From the Vice-Chancellor
In Australian Higher Education Research Policies and Performance 1987 – 2010, Frank Larkins profiles policy developments in Australian Higher Education.
As Professor of Chemistry and a long-serving Deputy Vice-Chancellor (Research) at the University of Melbourne, Professor Larkins is a national expert on research policy. His book argues the case for research, not as fundamental to universities, but for the contribution research makes to the nation and world.
Research funding enables some of Australia’s brightest minds to push out the frontiers of human knowledge, and uses that knowledge to address some of the world’s most pressing problems.
Australia has decided that research is integral to the mission of every university, and each institution has examples of intellectual property developed on campus and, in some form, taken out to the wider world.
Australia’s researchers are responsible for many world-first developments, including the bionic ear, designed at the University of Melbourne’s Department of Otolaryngology, and Gardasil, a cervical cancer vaccine developed at the University of Queensland.
As a comprehensive university, Melbourne supports research in fields as diverse as Bioinformatics, which concerns applying computer science and information technology to biology and medicine, Arts projects including a history of emotion, the digitisation of 1950s Chinese films, and a range of ongoing projects in my own field, public policy.
Such research offers far-reaching benefits for the community. The School of Population Health, for example, supports a project to eliminate the blinding eye disease Trachoma from Australia. Others model more effective markets, new forms of integrated circuits on tiny microchips, and new forms of prosthetics for those who have lost limbs to disease or injury. Through research we extend knowledge, communicate complexity and build the store of human capability.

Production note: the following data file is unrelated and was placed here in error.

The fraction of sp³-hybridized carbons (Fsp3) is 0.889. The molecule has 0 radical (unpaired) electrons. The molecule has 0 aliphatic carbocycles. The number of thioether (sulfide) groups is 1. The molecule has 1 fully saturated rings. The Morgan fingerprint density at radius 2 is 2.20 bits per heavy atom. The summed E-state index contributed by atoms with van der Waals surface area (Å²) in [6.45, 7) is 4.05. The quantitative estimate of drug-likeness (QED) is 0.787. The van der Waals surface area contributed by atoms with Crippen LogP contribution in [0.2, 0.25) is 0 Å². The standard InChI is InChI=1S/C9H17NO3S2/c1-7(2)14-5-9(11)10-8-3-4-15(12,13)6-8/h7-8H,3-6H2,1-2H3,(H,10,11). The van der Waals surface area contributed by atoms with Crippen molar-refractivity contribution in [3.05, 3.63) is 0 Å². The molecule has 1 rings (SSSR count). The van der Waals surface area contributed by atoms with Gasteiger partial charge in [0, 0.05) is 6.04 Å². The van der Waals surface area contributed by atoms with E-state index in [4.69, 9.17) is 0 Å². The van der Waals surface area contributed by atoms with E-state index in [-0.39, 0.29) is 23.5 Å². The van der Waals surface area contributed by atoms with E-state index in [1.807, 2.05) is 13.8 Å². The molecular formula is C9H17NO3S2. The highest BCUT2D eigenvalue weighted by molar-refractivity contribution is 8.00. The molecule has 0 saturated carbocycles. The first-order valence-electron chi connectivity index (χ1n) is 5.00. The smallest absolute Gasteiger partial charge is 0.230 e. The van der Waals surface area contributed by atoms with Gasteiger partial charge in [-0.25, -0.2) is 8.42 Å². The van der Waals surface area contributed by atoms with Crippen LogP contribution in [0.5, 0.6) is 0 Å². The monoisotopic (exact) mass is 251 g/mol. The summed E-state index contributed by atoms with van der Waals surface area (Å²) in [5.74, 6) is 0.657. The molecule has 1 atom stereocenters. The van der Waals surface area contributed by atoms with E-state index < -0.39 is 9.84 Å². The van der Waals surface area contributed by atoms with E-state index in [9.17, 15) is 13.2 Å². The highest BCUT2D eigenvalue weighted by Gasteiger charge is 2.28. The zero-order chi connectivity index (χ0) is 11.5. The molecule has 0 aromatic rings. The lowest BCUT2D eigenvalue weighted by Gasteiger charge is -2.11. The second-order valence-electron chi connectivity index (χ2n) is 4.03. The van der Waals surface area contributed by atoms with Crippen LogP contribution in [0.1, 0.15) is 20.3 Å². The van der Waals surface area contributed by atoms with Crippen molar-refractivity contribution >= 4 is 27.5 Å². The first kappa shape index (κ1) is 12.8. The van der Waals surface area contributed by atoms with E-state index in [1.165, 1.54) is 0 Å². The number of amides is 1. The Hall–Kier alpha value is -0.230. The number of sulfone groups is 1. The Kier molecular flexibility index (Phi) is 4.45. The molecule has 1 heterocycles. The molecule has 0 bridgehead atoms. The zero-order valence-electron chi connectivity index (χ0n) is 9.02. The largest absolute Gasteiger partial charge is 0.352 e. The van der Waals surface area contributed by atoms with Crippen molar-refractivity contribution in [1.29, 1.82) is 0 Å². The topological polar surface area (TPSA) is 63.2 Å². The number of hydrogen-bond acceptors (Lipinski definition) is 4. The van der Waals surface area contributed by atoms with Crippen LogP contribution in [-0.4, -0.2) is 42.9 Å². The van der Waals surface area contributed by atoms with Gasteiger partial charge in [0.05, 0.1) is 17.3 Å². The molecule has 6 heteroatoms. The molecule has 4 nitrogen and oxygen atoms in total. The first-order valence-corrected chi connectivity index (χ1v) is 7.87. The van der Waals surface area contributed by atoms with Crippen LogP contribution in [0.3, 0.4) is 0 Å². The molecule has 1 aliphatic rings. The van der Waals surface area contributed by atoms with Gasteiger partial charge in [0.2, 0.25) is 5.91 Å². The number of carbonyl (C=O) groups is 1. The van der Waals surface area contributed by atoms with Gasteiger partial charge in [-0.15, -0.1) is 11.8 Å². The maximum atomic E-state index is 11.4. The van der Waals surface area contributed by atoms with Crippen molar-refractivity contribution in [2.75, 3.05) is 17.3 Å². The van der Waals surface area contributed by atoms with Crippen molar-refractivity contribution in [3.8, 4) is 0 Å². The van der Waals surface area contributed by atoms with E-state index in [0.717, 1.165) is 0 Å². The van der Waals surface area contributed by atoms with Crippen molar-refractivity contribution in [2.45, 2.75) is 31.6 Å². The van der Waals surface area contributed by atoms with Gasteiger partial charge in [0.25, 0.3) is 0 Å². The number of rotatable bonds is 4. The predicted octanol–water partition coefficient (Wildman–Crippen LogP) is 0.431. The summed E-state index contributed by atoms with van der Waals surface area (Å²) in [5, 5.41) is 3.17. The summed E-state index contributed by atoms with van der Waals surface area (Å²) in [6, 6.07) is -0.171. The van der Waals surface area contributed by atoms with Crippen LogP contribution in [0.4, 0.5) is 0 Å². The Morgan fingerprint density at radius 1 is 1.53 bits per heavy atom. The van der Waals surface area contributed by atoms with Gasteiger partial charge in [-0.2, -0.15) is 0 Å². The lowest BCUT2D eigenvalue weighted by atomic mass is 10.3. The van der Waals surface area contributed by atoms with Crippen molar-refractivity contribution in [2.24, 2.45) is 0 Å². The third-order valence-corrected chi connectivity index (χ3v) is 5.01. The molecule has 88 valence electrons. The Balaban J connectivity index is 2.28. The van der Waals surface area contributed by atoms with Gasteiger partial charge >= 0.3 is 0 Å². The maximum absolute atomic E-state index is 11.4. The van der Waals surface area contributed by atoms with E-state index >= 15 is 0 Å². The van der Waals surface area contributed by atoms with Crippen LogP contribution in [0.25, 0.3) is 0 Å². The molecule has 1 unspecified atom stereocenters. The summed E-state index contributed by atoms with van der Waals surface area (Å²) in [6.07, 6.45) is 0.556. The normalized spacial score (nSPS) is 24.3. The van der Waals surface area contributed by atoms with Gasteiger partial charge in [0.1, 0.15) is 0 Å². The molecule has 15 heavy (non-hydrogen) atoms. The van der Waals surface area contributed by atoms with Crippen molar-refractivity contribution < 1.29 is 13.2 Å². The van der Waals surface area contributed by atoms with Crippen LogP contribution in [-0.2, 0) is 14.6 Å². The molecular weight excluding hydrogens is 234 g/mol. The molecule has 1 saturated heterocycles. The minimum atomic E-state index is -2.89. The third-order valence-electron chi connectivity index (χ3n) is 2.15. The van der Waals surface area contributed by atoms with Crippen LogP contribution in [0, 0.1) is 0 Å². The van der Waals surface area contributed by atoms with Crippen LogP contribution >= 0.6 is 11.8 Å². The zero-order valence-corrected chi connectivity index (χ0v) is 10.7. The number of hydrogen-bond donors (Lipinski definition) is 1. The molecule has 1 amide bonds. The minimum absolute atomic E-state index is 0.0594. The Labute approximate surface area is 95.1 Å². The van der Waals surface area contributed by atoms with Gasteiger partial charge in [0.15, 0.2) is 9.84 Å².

Australians are good at research – exploration of new ideas finds a welcome home in our universities and research institutions. The strength of the Australian research cohort is recognised internationally; last month’s publication of the Shanghai Jiao Tong 2011 Academic Ranking of World Universities saw four of the country’s 39 universities ranked in the top 100.
Though university ranking is not a precise science, the ARWU rankings are the latest in a series of positive indicators at home and abroad that local research can match standards elsewhere in the research world.
They are a tribute to the dedication of our talented staff, vindicating research leadership and performance in recent years. The University strives to undertake research of global significance, and this assessment recognises our international reach.
Yet the research system has its own stresses and strains – short-term funding that makes careers hard to plan or manage, modest success rates in most competitive schemes, and measures of success that struggle to value the contribution of the visual and performing arts or humanities.
As the Minister for Tertiary Education, Chris Evans, has acknowledged: This is a time of generational change in the Australian higher education sector. Higher education has made and will continue to make modern Australia, and research and research funding are intrinsic to our success and growth as a nation.
In the last line of his book, Frank Larkins says: “The principle challenge [in future] will be to ensure that there is sufficient political will in our resource-rich country to make the investments necessary to maintain a world-class Higher Education system in the decades to come.”
It is an elegant summary of an important national project.